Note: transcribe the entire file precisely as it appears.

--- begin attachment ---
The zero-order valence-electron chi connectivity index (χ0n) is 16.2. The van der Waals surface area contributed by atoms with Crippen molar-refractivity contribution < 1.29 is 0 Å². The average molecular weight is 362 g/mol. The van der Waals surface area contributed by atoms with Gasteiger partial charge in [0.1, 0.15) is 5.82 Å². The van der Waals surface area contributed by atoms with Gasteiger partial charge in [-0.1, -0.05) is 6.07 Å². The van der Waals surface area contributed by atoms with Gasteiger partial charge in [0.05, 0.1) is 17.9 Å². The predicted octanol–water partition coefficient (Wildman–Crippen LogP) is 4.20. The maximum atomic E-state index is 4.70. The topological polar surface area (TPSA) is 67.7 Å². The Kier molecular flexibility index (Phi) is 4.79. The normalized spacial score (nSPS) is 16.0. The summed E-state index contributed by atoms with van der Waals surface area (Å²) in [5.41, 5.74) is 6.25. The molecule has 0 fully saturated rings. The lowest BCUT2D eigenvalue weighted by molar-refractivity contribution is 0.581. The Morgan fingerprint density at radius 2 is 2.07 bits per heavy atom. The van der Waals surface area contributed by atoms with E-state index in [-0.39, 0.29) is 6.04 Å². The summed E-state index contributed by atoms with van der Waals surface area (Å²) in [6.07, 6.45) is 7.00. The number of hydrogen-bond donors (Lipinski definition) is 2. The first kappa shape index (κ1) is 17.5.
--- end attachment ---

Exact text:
The zero-order valence-electron chi connectivity index (χ0n) is 16.2. The van der Waals surface area contributed by atoms with Crippen molar-refractivity contribution < 1.29 is 0 Å². The average molecular weight is 362 g/mol. The van der Waals surface area contributed by atoms with Gasteiger partial charge in [0.1, 0.15) is 5.82 Å². The van der Waals surface area contributed by atoms with Gasteiger partial charge in [-0.1, -0.05) is 6.07 Å². The van der Waals surface area contributed by atoms with Gasteiger partial charge in [0.05, 0.1) is 17.9 Å². The predicted octanol–water partition coefficient (Wildman–Crippen LogP) is 4.20. The maximum atomic E-state index is 4.70. The topological polar surface area (TPSA) is 67.7 Å². The Kier molecular flexibility index (Phi) is 4.79. The normalized spacial score (nSPS) is 16.0. The summed E-state index contributed by atoms with van der Waals surface area (Å²) in [5.41, 5.74) is 6.25. The molecule has 0 fully saturated rings. The lowest BCUT2D eigenvalue weighted by molar-refractivity contribution is 0.581. The Morgan fingerprint density at radius 2 is 2.07 bits per heavy atom. The van der Waals surface area contributed by atoms with E-state index in [-0.39, 0.29) is 6.04 Å². The summed E-state index contributed by atoms with van der Waals surface area (Å²) in [6.07, 6.45) is 7.00. The number of hydrogen-bond donors (Lipinski definition) is 2. The first kappa shape index (κ1) is 17.5.